In minutes, the opening salvo in the latest skirmish of the Pennsylvania pigeon wars was due to begin.
And there, a half-mile away across the Delaware River, lay ground zero.
Shrouded behind a long, 30-foot-high wall of pale fabric, the Philadelphia Gun Club looked fortress-like in the distance.
For decades, the club in Bensalem has been staging pigeon shoots that animal activists call cruel, savage and an outrage.
On the New Jersey side of the river, in Beverly, five of those activists stood watching Saturday as the clocks on their laptops ticked toward 9 a.m.
Armed not with shotguns but an inflatable boat and a drone-mounted video camera, they could barely contain their contempt for the men and women who fire at caged birds flung skyward by handlers.
“To any ethical hunters, they are the scum of the earth,” said Steve Hindi of Chicago, president of the Illinois protective organization known as Showing Animals Respect and Kindness, or SHARK.
They were there, Hindi said, to gather video evidence to try to persuade Pennsylvania lawmakers to ban the sport.
Just last month, the Senate voted 36-12 on a bill to enact such a ban. But days later, the Pennsylvania Flyers Victory Fund, a lobby for pigeon shooters backed by the National Rifle Association, handed $1,000 checks to 17 members of the House Rules Committee, and a $3,000 check to House Majority Leader Mike Turzai, R-Bradford Woods.
Turzai, who had promised a House vote, instead blocked the vote, and the bill died.
“These kinds of shoots should have ended before the 20th century,” Hindi said Saturday, sweeping his arm westward with an angry gesture that seemed to take in all of Pennsylvania, the only state that does not ban pigeon shoots by law.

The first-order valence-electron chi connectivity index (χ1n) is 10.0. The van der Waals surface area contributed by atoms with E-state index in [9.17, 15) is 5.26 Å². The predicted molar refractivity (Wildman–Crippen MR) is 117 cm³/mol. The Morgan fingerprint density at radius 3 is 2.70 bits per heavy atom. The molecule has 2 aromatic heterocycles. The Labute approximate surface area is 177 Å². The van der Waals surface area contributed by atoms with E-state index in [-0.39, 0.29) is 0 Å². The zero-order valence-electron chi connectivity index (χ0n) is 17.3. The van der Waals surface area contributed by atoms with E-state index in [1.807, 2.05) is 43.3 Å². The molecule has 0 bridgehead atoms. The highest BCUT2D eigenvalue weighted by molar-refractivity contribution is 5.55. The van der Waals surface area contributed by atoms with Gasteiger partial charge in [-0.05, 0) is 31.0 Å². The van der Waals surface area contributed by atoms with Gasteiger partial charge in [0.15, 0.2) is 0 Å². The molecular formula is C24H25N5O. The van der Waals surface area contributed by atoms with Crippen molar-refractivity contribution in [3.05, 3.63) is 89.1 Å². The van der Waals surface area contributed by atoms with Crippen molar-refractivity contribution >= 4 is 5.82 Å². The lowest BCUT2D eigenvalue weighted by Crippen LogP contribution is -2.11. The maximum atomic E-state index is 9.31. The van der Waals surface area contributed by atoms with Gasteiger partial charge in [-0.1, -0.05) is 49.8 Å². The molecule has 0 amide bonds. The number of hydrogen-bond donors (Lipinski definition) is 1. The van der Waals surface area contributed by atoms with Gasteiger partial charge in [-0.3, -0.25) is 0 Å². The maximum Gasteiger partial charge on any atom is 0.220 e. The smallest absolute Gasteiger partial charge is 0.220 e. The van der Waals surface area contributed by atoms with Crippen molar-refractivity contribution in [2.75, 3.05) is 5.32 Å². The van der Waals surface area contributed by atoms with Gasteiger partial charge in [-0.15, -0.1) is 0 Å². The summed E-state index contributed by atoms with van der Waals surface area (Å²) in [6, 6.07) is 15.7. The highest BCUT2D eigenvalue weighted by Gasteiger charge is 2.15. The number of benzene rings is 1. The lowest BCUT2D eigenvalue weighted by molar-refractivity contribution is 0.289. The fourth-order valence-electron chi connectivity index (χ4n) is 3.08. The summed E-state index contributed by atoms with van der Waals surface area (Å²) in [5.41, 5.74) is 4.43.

Hindi, 60, and his fellow “investigators” insist such shoots are illegal anyway, because they violate the state’s animal cruelty laws.
Representatives of the Philadelphia Gun Club did not return requests Saturday for comment.
The animus between the shooters and their opponents runs deep. Funded by retired TV game-show host Bob Barker, SHARK not only monitors shoots but lobbies to ban such shoots.
The gun club responded by filing a federal lawsuit in April against five of SHARK’s investigators, seeking damages in the hundreds of thousands of dollars for alleged harassment, intimidation, trespass and assault.
By 9:25 Saturday morning, however, no shotgun blasts were audible from across the river. SHARK’s operatives decided to investigate.
Like Hindi, Mike Kobliska had traveled from Chicago to monitor the shoot.
At 9:48 a.m. the two men pressed buttons on their handheld remotes, and a $15,000 eight-bladed drone, or “octocopter,” three feet in diameter and equipped with a high-definition, remote-controlled Sony video camera, sprang to life.
The drone let out a moaning whir like the locusts of Exodus, rose to 326 feet and dipped toward the Bensalem shore.
Two minutes later, the club grounds were visible on the men’s laptop screens. But instead of revealing hunters with shotguns and crippled birds fluttering on the ground, the copter showed only empty lawn and shooting platforms and a vacant parking lot.
The club had evidently canceled the shoot, which had been announced on its website.
“It’s a victory of sorts if we can stop a single shoot,” said Hindi, who appeared disappointed. “It’s wonderful when not a bird is shot. But the only real victory is when this (is) stopped.”
He said his team would travel Monday to Western Pennsylvania to demonstrate against Turzai in his district and then Wednesday to Harrisburg, where they will show disturbing videos in the Capitol rotunda of pigeon shoots.